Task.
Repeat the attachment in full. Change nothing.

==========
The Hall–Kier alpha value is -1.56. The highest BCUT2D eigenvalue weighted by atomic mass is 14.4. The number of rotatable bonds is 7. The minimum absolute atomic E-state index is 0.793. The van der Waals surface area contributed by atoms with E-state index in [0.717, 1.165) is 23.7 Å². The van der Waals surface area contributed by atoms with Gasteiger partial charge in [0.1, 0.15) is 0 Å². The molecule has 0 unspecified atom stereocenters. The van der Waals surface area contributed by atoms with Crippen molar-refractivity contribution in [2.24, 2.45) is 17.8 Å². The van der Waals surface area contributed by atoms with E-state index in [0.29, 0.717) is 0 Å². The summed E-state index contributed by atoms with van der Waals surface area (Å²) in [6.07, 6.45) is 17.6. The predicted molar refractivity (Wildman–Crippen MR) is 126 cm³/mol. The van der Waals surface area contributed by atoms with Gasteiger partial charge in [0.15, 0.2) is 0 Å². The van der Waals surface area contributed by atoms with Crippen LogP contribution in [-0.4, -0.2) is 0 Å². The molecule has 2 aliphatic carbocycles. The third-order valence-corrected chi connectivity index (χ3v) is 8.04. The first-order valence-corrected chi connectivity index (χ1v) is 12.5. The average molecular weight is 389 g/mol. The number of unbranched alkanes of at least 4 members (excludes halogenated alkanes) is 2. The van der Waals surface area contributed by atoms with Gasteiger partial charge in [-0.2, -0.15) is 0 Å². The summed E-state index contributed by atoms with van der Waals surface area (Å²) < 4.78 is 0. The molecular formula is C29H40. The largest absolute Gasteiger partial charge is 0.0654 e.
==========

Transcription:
The Hall–Kier alpha value is -1.56. The highest BCUT2D eigenvalue weighted by atomic mass is 14.4. The number of rotatable bonds is 7. The minimum absolute atomic E-state index is 0.793. The van der Waals surface area contributed by atoms with E-state index in [0.717, 1.165) is 23.7 Å². The van der Waals surface area contributed by atoms with Gasteiger partial charge in [0.1, 0.15) is 0 Å². The molecule has 0 unspecified atom stereocenters. The van der Waals surface area contributed by atoms with Crippen molar-refractivity contribution in [2.24, 2.45) is 17.8 Å². The van der Waals surface area contributed by atoms with E-state index in [0.29, 0.717) is 0 Å². The summed E-state index contributed by atoms with van der Waals surface area (Å²) in [6.07, 6.45) is 17.6. The predicted molar refractivity (Wildman–Crippen MR) is 126 cm³/mol. The van der Waals surface area contributed by atoms with Gasteiger partial charge in [0.15, 0.2) is 0 Å². The van der Waals surface area contributed by atoms with Crippen LogP contribution in [-0.4, -0.2) is 0 Å². The molecule has 2 aliphatic carbocycles. The third-order valence-corrected chi connectivity index (χ3v) is 8.04. The first-order valence-corrected chi connectivity index (χ1v) is 12.5. The average molecular weight is 389 g/mol. The number of unbranched alkanes of at least 4 members (excludes halogenated alkanes) is 2. The van der Waals surface area contributed by atoms with Gasteiger partial charge in [-0.2, -0.15) is 0 Å². The summed E-state index contributed by atoms with van der Waals surface area (Å²) < 4.78 is 0. The molecular formula is C29H40. The largest absolute Gasteiger partial charge is 0.0654 e.